WIMAX is still alive and kicking. There are companies that are still running with it in Nigeria. However, the issue with WIMAX is not that the technology is bad; it is the fact that the license that has been given is not enough to deliver high-speed services as compared to LTE. For example, the LTE people are running 20/30/40 megahertz in terms of spectrum and you can compare this to WIMAX operators who have chunks of five megahertz. Then there is also the issue of efficiency; the LTE technology is more efficient in terms of bandwidth per megahertz. So, that is why you actually get more through putout of it. WIMAX been overtaken by the LTE technology. The advanced LTE technology is similar to 5G and it is the next step in the evolution of wireless technology.

For rural access, does LTE have the potential to play big in that space, knowing that the cost of running it is very expensive?

I think it is possible for you to have LTE in the rural setting; the question is how much Return of Investment will you actually get? If I am installing base stations, the priority will be in reasonable locations where I have customers who can afford to come and buy my services. I wouldn’t want to put it up for 10 or 20 users, it doesn’t make financial sense. Then, there is still the same issue that I mentioned before. That if I put it in some rural location in the states of the North, how do I connect back into Lagos where the Internet is? Somebody has to foot the bill for the National long distance links.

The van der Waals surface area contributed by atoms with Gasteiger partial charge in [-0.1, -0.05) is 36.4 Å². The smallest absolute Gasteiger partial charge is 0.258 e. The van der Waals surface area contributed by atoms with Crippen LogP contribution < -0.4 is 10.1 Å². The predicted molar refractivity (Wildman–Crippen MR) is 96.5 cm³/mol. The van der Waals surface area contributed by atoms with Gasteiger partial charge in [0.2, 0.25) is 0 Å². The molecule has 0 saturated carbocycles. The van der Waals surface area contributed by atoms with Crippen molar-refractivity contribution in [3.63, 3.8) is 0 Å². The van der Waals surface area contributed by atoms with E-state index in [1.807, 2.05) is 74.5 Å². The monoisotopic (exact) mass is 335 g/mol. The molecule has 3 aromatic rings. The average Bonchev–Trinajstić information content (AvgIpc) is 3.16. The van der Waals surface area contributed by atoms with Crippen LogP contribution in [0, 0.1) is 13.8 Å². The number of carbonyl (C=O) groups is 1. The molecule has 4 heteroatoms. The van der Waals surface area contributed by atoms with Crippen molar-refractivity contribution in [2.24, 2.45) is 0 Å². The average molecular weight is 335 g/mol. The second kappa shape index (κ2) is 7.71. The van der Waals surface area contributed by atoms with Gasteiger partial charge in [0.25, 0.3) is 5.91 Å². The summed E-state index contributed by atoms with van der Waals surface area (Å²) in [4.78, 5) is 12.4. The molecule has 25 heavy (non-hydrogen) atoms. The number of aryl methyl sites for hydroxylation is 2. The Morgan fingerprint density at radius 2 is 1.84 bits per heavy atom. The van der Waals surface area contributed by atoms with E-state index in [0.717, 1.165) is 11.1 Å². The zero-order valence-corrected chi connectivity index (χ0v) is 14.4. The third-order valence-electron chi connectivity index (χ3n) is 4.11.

How can the menace of online funds theft be tackled? Is biometrics a solution?

I think biometrics is going to be challenged to address the problem because you have to make sure that every single customer has his or her fingerprints taken. So, I am not sure if that would solve the issue because if someone can gain access to your account without your knowledge and move money around then it doesn’t really help you. From a biometrics point of view, the technology is well-proven; it has been working for many years. But how does that really help if internally, within the banking system, we have a problem? If you can’t fix your problem internally, a service provider cannot do it for you. We advise our banking customers that, ‘If you put traffic, ATM or otherwise online, make sure you encrypt the data 100 per cent before it flows onto an open pipe.

However, with respect to data centre services, we provide the necessary security measures and firewalls to ensure that other parties cannot access the data stored for our customers.

Article Credit: Punchng

Updated 3 Years ago

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Tags:     Nigeria     Internet     INFRACO     Yaba-HQ     LTE